“Has anyone nowadays seen the likes of The Breach? It poses as an anonymous collection of poems of more or less contemporary vintage, and, even more eccentrically, one that uses the rise and fall of a machining company once crucial to a small Connecticut town to explore all manner of human intrigue in that town and, by implication, in the human heart at large. I surmise the author describes himself as anonymous because he thought –with ample justice—that physical objects as diverse as a refrigerator, a 55-gallon drum, and a streetlight, to mention but a few, could eloquently render the neighborhood’s sociology, history (factual and emotional), internal politics on their own– if they were somehow given their own voices. Particularly in light of its essayistic obligations, the poetry is generally of a very high order, and “editor” David Leff, deserves kudos for bringing such striking and original material to light.”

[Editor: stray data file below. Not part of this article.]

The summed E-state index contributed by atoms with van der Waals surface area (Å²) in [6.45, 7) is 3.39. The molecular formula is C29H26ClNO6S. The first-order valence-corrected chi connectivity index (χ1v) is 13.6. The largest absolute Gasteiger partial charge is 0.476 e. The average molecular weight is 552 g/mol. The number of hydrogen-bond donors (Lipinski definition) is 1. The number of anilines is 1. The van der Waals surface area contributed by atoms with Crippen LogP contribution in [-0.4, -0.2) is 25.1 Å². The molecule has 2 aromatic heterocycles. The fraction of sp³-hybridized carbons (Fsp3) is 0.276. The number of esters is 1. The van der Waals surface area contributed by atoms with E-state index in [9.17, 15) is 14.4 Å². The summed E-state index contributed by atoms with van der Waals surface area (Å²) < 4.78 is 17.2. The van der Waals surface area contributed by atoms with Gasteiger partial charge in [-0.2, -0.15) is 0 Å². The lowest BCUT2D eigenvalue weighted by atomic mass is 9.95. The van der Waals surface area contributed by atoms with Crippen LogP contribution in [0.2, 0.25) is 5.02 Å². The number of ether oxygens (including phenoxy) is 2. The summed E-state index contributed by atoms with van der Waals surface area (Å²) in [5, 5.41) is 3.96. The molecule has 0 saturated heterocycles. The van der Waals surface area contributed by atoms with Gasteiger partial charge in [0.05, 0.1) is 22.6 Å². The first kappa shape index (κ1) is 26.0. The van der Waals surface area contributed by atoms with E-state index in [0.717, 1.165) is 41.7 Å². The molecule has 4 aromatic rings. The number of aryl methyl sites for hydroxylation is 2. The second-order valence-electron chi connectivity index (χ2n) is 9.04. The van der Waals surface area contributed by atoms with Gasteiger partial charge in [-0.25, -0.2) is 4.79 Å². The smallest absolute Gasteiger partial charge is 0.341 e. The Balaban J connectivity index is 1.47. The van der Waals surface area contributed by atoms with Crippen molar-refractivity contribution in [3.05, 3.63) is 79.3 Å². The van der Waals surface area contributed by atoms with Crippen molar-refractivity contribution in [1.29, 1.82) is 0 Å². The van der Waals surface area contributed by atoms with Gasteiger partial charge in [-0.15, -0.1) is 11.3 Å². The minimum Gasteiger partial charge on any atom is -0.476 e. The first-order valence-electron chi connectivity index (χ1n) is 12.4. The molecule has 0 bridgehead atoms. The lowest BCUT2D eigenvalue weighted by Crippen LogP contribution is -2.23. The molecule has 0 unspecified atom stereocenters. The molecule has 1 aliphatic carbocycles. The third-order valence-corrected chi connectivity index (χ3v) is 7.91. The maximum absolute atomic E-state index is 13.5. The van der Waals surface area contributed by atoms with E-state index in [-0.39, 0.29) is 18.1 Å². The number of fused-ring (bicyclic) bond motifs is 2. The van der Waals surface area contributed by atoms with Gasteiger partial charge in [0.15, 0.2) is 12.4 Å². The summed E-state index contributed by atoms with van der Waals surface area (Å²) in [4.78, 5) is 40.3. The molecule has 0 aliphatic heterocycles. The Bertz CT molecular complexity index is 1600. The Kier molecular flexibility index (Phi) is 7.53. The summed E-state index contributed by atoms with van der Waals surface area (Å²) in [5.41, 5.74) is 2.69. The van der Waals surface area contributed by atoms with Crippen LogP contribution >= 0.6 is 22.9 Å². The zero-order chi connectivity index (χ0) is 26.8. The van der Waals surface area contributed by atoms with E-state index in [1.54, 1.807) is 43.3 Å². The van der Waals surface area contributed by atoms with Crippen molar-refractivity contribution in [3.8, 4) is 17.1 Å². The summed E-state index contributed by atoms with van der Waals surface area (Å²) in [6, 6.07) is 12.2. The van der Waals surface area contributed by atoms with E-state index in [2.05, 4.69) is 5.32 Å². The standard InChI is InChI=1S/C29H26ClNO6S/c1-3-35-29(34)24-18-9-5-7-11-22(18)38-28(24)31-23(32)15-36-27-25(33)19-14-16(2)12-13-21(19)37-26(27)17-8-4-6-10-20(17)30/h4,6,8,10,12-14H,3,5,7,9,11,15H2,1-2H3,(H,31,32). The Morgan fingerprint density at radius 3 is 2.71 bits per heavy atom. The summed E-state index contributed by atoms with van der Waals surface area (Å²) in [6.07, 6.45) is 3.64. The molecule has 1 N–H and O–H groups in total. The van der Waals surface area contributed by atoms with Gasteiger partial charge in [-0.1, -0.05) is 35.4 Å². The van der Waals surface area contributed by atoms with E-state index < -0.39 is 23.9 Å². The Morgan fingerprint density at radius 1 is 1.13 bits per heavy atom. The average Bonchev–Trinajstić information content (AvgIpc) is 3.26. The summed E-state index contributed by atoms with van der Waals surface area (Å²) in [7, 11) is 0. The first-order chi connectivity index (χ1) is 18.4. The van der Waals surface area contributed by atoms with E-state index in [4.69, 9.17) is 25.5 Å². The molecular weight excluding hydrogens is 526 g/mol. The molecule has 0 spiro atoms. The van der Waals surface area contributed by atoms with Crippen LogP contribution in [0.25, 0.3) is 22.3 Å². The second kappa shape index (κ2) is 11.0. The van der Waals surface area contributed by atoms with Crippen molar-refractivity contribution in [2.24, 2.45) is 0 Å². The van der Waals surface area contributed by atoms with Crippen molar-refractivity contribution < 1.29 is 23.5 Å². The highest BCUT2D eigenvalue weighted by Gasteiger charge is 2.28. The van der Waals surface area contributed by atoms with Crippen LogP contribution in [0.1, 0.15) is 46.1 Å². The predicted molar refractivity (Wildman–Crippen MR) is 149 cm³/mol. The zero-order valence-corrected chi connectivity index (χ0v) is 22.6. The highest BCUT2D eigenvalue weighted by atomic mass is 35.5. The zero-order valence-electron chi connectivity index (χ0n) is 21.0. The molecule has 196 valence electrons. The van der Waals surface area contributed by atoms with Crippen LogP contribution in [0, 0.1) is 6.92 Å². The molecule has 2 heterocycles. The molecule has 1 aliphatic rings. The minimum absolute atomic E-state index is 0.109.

–Sydney Lea, Vermont Poet Laureate (2011-2015)
“What a trove of small town Americana David Leff has given us! In The Breach we have a microcosm of the distress and degradation afflicting many a small town following the loss of its major industry. But the poems in this latter day Spoon River Anthology are also vastly entertaining in their depiction of artifacts from an earlier period and of a mill town’s modern denizens out of touch with those artifacts. It was a stroke of genius on the part of the “anonymous author” of these poems to have their speakers be the things of that bygone world. Leff’s able “editing” of the poems has enriched the unforgettable personalities of Rockwood Falls, be they a steeple clock, a 55-gallon steel drum, a Royal Touch Control Typewriter, a beset politico, a local femme fatale, or a love-struck banker.”
–Rennie McQuilkin, CT Poet Laureate, 2015-2018